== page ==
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Should XP scandisk?

Last response: in Windows XP
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November 3, 2010 11:52:19 AM

It may seem like a stupid question, but I don't know a lot about XP.

This machine has never done a scandisk after a hard reset or even a power cut. Is it supposed to, or is the NTFS just that much more robust?

Thanks.

More about : scandisk

November 3, 2010 12:29:25 PM

Xp doesn't have the scandisk program.
you can disk check by dbl clicking My computer, right click the disk and select properties, next go to tools tab and select check now.
November 6, 2010 12:28:43 PM

mhelm1 said:
Xp doesn't have the scandisk program.
you can disk check by dbl clicking My computer, right click the disk and select properties, next go to tools tab and select check now.


Oh, okay then, "Check disk" :p 

Is "checkdisk" wildy different from scandisk? As you said, it seems near identical in terms of execution and function. Should XP checkdisk after a hard reboot?

Also, having manually run a scan (as you described) it simply says it is complete and gives me no information. It doesn't open a log file and I can't find one on the HDD. I've heard it's supposed to put the information in the Event Log, but I can't find anything there either.

Thanks.
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November 12, 2010 9:48:24 PM

Any help?

Also, if I try to run it to fix errors it won't run. It says it can't run and must run on restart, but then never does. I have tried setting it in safe mode, with the /X switch and then booting into safe mode via the boot.ini, but even then it does nothing.
November 15, 2010 11:01:06 PM

I'm sure "bumping" is frowned upon, but can no-one help? Has anyone else experienced this?

Or is there somewhere else I should be asking for help?
November 16, 2010 3:06:13 AM



There are some hardware devices that are set to load at the kernel initialization stage. This "locks" the boot drive, and causes chkdsk /f and any other program that requires exclusive access to the drive to fail as part of the BootExecute entry in the system registry.

You can manually set the dirty bit and reboot. Autochk should invoke chkdsk as a result. If chkdsk does start at reboot, allow it to run. Check status of the dirty bit after Windows is running again.

Set dirty bit: Start>run>cmd>fsutil dirty

After Windows is running again, check dirty bit status: Start>run>cmd>fsutil dirty query C׃

The dirty bit is a byte on the physical disk that is stored in the $volume metadata file in the MFT. There is no way to manually clear the dirty bit after it has been set from an unclean shutdown and prevent Autochk from running, other than to run Chkdsk in repair mode (chkdsk /f).





November 20, 2010 11:20:48 AM

I don't think I understood your reply, Tigsounds.

tigsounds said:
There are some hardware devices that are set to load at the kernel initialization stage. This "locks" the boot drive, and causes chkdsk /f and any other program that requires exclusive access to the drive to fail as part of the BootExecute entry in the system registry.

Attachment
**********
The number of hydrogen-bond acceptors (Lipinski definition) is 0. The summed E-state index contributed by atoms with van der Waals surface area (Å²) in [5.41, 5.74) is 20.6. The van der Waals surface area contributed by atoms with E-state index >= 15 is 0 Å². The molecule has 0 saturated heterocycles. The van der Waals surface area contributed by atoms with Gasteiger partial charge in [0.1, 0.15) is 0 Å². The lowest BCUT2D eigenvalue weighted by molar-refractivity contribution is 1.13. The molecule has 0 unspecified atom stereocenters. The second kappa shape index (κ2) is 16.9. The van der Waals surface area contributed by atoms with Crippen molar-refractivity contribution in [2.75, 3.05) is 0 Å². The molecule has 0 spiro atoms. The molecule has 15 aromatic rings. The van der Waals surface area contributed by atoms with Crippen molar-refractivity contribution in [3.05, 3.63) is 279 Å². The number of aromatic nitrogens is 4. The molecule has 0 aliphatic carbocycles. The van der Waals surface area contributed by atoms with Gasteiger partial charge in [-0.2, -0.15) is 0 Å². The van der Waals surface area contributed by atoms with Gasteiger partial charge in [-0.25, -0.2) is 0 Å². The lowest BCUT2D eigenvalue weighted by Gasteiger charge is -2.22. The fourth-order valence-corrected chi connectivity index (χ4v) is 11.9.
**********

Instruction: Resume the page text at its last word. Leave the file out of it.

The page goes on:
How do I find out if my hardware is doing this? This is a very basic machine, it doesn't have any special hardware in it. Would it still do this in safe mode, and with the /X switch? How do I get around this?


Quote:
You can manually set the dirty bit and reboot. Autochk should invoke chkdsk as a result. If chkdsk does start at reboot, allow it to run. Check status of the dirty bit after Windows is running again.
I have done this as you suggested, but obviously, checkdisk hasn't run (because it won't) and the dirty bit remains in place. What does this tell me?

Thanks for trying to help.
November 20, 2010 1:55:20 PM

It's pretty easy to run the chkdsk manually. Start-->run-->chkdsk /r-->this will schedule the chkdsk for the next time you restart.
November 20, 2010 4:44:02 PM



If you have the XP CD, boot computer with it. Choose to repair using the recovery console.
Choose installation #1, enter password if one exist.
At the blinking prompt, enter Chkdsk /f.
December 3, 2010 5:28:23 PM

Thankyou Tigsounds, I managed to get a scandisk done this way and it did find and fix some errors.

Unfortunately, it hasn't fixed the underlying problem of being unable to scandisk from within Windows (i.e. w/o having to go and dig out the Installation disk).
December 4, 2010 4:10:35 PM

You can't run chkdsk from within the OS on the boot drive because the drive is locked. You can schedule a disk check to happen the next time you boot the computer, but that's it. You can also scan any other drive attached to the system from within Windows... but you cannot scan your boot/system drive. This isn't a problem, it's by design.
December 8, 2010 9:49:20 AM

Well, a few days (and several boots) after the chkdsk, automatically did a chkdsk at startup, and since then, I have been able to run tham at will.

I told it to do a thorough scan and it ran, but only took an hour and said everything was fine. Could it really have done a surface scan in that time?

Thanks.
December 8, 2010 11:54:01 AM

Chkdsk times can vary a lot from computer to computer. It is possible that it did a full check in an hour. Did you run it with the /r option?
December 12, 2010 5:18:49 AM

Chkdsk will check the file system first, then scan the free space for errors... it is not a "surface scan" as such... but it does still check to make sure all areas of the disk are not damaged.
!